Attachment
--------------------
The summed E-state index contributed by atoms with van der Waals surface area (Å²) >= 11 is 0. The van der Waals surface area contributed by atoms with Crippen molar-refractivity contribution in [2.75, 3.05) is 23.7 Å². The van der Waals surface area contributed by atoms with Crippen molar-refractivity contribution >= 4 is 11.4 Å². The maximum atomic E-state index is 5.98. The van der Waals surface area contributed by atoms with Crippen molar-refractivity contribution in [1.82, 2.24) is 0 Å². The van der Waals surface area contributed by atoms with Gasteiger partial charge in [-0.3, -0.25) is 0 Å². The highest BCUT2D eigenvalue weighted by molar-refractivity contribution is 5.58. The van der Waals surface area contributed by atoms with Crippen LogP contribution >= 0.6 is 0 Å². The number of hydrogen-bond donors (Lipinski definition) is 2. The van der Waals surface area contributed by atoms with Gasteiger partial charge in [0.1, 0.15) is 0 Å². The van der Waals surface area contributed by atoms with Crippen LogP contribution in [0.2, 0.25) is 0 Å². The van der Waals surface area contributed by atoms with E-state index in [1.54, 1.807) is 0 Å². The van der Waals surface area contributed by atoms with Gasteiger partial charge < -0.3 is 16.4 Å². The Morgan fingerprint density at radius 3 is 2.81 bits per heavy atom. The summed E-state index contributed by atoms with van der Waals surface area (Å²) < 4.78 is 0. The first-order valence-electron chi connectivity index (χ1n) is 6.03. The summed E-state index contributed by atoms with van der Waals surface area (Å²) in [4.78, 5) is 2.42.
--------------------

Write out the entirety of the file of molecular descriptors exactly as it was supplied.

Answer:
The summed E-state index contributed by atoms with van der Waals surface area (Å²) >= 11 is 0. The van der Waals surface area contributed by atoms with Crippen molar-refractivity contribution in [2.75, 3.05) is 23.7 Å². The van der Waals surface area contributed by atoms with Crippen molar-refractivity contribution >= 4 is 11.4 Å². The maximum atomic E-state index is 5.98. The van der Waals surface area contributed by atoms with Crippen molar-refractivity contribution in [1.82, 2.24) is 0 Å². The van der Waals surface area contributed by atoms with Gasteiger partial charge in [-0.3, -0.25) is 0 Å². The highest BCUT2D eigenvalue weighted by molar-refractivity contribution is 5.58. The van der Waals surface area contributed by atoms with Crippen LogP contribution >= 0.6 is 0 Å². The number of hydrogen-bond donors (Lipinski definition) is 2. The van der Waals surface area contributed by atoms with Gasteiger partial charge in [0.1, 0.15) is 0 Å². The van der Waals surface area contributed by atoms with Crippen LogP contribution in [0.2, 0.25) is 0 Å². The van der Waals surface area contributed by atoms with E-state index in [1.54, 1.807) is 0 Å². The van der Waals surface area contributed by atoms with Gasteiger partial charge < -0.3 is 16.4 Å². The Morgan fingerprint density at radius 3 is 2.81 bits per heavy atom. The summed E-state index contributed by atoms with van der Waals surface area (Å²) < 4.78 is 0. The first-order valence-electron chi connectivity index (χ1n) is 6.03. The summed E-state index contributed by atoms with van der Waals surface area (Å²) in [4.78, 5) is 2.42.